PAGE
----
We harvested our first Sugar Salmon muskmelons from our small hoop house. They are a beautiful golden color with tan netting. And juicy and sweet, too. Another winner!
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Will’s busy burying our water line from the frost-free hydrant in the yard down to the one in the barn. It’s not 8′ deep but we blow the line out with the air compressor after each use and he wanted it out of the way and laid with no dips to hold water. He dug the trench with our little backhoe attachment we bought from our friend Tom at a great bargain. Today Will’s filling in the trench.
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Yesterday we hosted a local garden club so we enjoyed talking about seeds, fruit trees, and plants as well as giving “the tour” of our place. The ladies enjoyed the tour and we enjoyed their company.

Our last two cows have just given birth. Mamba, our black milk cow, had a pretty gray heifer that we named Salsa and Lace, our “wedding cow” just had a huge bull. Darn; we really wanted to keep a heifer from her as she’s getting older. Oh well, you don’t always get what you want. The calves are all doing well and having fun playing together. — Jackie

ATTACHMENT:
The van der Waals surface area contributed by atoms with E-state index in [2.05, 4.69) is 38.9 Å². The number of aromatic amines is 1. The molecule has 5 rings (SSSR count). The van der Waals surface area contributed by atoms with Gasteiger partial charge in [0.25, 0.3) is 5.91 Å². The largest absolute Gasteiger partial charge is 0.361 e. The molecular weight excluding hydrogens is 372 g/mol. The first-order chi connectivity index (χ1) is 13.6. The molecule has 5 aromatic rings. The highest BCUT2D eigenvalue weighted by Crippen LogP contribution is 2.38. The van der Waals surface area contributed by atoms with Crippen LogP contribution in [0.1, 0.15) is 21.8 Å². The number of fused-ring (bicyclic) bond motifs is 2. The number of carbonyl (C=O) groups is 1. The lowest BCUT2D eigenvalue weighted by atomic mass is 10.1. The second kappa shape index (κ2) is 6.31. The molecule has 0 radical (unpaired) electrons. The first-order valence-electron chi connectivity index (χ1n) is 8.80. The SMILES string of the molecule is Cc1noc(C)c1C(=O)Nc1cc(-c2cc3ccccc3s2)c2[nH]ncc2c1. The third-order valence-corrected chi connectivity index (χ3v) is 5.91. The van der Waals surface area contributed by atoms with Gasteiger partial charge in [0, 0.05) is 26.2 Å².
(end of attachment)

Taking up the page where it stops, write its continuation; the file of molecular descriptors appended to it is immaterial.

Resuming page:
Jackie Clay

Q and A: fencing and broccoli not heading

Tuesday, July 28th, 2015

Fencing

We’re preparing to fence in our new 7 acres next spring and are debating how to anchor our wood fence posts. I know you’ve done a lot of fencing over the years! Do you prefer a concrete anchor, gravel, packed soil…? I’ve read many of the pros and cons of each method and would appreciate insight from a homesteader I trust.

Gloria Meyer
Wauseon, Ohio

The very best way is to use concrete but we’ve always just used very well tamped soil, tamping it down hard with a shovel handle or some such tool with every few inches of new soil added to the hole. Make your holes at least three feet deep; four is better and large enough around so you can adequately tamp the fill soil. Don’t forget your brace posts (H braces) on each side of each corner and beside each gate opening. Check out my fencing article in Issue #77 (13th year anthology) for more detail. — Jackie

Broccoli not heading

My broccoli plants started beautifully this year however, they never went to a head — they produced “branches” that quickly flowered out. Is my soil in need of something or would it be the plant (I got them from a nursery)?

Michele Gerdes
Rhinelander, Wisconsin